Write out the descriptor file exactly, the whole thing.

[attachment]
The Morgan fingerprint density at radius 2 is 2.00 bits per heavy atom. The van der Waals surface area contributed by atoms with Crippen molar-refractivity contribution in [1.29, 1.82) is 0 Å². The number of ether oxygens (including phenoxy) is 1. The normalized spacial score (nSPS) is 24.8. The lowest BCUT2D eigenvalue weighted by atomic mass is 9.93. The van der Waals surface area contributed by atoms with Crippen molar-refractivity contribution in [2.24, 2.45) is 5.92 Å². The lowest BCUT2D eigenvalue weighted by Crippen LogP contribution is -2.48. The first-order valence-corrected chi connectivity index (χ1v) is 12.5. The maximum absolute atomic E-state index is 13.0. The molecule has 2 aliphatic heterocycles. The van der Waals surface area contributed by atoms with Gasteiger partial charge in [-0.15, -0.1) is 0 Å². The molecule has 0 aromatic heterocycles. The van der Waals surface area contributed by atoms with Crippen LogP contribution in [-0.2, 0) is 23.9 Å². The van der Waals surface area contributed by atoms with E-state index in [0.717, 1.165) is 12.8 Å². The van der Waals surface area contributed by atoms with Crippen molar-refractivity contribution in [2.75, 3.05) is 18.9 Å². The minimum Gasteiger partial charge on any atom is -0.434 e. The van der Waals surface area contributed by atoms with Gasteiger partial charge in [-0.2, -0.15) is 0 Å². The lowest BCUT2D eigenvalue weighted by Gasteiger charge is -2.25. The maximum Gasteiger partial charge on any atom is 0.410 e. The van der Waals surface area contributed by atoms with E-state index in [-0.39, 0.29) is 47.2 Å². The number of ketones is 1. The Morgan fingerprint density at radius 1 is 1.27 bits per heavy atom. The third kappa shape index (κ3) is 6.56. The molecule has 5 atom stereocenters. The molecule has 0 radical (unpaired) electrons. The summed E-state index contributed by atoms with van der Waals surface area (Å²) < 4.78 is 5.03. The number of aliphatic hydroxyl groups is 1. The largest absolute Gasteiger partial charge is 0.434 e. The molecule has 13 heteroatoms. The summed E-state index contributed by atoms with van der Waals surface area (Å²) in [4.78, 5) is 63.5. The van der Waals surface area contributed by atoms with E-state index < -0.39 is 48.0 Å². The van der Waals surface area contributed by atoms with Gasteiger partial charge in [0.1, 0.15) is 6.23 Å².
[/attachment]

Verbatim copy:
The Morgan fingerprint density at radius 2 is 2.00 bits per heavy atom. The van der Waals surface area contributed by atoms with Crippen molar-refractivity contribution in [1.29, 1.82) is 0 Å². The number of ether oxygens (including phenoxy) is 1. The normalized spacial score (nSPS) is 24.8. The lowest BCUT2D eigenvalue weighted by atomic mass is 9.93. The van der Waals surface area contributed by atoms with Crippen molar-refractivity contribution in [2.24, 2.45) is 5.92 Å². The lowest BCUT2D eigenvalue weighted by Crippen LogP contribution is -2.48. The first-order valence-corrected chi connectivity index (χ1v) is 12.5. The maximum absolute atomic E-state index is 13.0. The molecule has 2 aliphatic heterocycles. The van der Waals surface area contributed by atoms with Gasteiger partial charge in [-0.15, -0.1) is 0 Å². The molecule has 0 aromatic heterocycles. The van der Waals surface area contributed by atoms with Crippen LogP contribution in [-0.2, 0) is 23.9 Å². The van der Waals surface area contributed by atoms with E-state index in [0.717, 1.165) is 12.8 Å². The van der Waals surface area contributed by atoms with Crippen molar-refractivity contribution in [2.75, 3.05) is 18.9 Å². The minimum Gasteiger partial charge on any atom is -0.434 e. The van der Waals surface area contributed by atoms with Gasteiger partial charge in [-0.2, -0.15) is 0 Å². The lowest BCUT2D eigenvalue weighted by Gasteiger charge is -2.25. The maximum Gasteiger partial charge on any atom is 0.410 e. The van der Waals surface area contributed by atoms with E-state index in [-0.39, 0.29) is 47.2 Å². The number of ketones is 1. The Morgan fingerprint density at radius 1 is 1.27 bits per heavy atom. The third kappa shape index (κ3) is 6.56. The molecule has 5 atom stereocenters. The molecule has 0 radical (unpaired) electrons. The summed E-state index contributed by atoms with van der Waals surface area (Å²) < 4.78 is 5.03. The number of aliphatic hydroxyl groups is 1. The largest absolute Gasteiger partial charge is 0.434 e. The molecule has 13 heteroatoms. The summed E-state index contributed by atoms with van der Waals surface area (Å²) in [4.78, 5) is 63.5. The van der Waals surface area contributed by atoms with E-state index < -0.39 is 48.0 Å². The van der Waals surface area contributed by atoms with Gasteiger partial charge in [0.1, 0.15) is 6.23 Å².